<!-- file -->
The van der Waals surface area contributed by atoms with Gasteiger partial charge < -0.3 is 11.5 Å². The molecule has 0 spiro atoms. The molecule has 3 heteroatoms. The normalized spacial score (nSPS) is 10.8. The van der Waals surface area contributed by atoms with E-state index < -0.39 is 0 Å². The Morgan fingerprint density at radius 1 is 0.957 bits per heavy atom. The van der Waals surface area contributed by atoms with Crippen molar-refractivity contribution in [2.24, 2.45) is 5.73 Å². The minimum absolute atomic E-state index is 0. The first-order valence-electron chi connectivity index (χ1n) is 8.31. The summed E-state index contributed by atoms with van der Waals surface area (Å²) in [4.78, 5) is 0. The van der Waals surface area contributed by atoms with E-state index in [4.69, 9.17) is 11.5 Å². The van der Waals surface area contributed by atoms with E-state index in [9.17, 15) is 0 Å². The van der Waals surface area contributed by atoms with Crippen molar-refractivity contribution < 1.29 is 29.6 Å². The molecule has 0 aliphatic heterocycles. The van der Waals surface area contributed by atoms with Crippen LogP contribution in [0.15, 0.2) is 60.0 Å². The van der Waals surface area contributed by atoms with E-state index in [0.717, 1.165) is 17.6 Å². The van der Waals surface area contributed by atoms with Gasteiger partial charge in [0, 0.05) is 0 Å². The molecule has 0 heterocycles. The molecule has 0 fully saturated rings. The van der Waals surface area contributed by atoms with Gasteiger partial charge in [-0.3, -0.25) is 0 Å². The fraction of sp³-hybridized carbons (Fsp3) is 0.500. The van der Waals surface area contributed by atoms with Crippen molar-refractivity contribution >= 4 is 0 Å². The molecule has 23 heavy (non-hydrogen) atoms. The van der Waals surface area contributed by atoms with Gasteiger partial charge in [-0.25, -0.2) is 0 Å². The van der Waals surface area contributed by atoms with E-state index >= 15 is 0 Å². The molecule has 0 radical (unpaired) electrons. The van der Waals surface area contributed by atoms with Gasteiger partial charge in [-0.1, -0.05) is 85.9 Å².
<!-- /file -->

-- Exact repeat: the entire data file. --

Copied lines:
The van der Waals surface area contributed by atoms with Gasteiger partial charge < -0.3 is 11.5 Å². The molecule has 0 spiro atoms. The molecule has 3 heteroatoms. The normalized spacial score (nSPS) is 10.8. The van der Waals surface area contributed by atoms with E-state index < -0.39 is 0 Å². The Morgan fingerprint density at radius 1 is 0.957 bits per heavy atom. The van der Waals surface area contributed by atoms with Crippen molar-refractivity contribution in [2.24, 2.45) is 5.73 Å². The minimum absolute atomic E-state index is 0. The first-order valence-electron chi connectivity index (χ1n) is 8.31. The summed E-state index contributed by atoms with van der Waals surface area (Å²) in [4.78, 5) is 0. The van der Waals surface area contributed by atoms with E-state index in [4.69, 9.17) is 11.5 Å². The van der Waals surface area contributed by atoms with E-state index in [9.17, 15) is 0 Å². The van der Waals surface area contributed by atoms with Crippen molar-refractivity contribution < 1.29 is 29.6 Å². The molecule has 0 aliphatic heterocycles. The van der Waals surface area contributed by atoms with Crippen LogP contribution in [0.15, 0.2) is 60.0 Å². The van der Waals surface area contributed by atoms with E-state index in [0.717, 1.165) is 17.6 Å². The van der Waals surface area contributed by atoms with Gasteiger partial charge in [0, 0.05) is 0 Å². The molecule has 0 heterocycles. The molecule has 0 fully saturated rings. The van der Waals surface area contributed by atoms with Gasteiger partial charge in [-0.3, -0.25) is 0 Å². The fraction of sp³-hybridized carbons (Fsp3) is 0.500. The van der Waals surface area contributed by atoms with Crippen molar-refractivity contribution >= 4 is 0 Å². The molecule has 23 heavy (non-hydrogen) atoms. The van der Waals surface area contributed by atoms with Gasteiger partial charge in [-0.25, -0.2) is 0 Å². The van der Waals surface area contributed by atoms with E-state index >= 15 is 0 Å². The molecule has 0 radical (unpaired) electrons. The van der Waals surface area contributed by atoms with Gasteiger partial charge in [-0.1, -0.05) is 85.9 Å².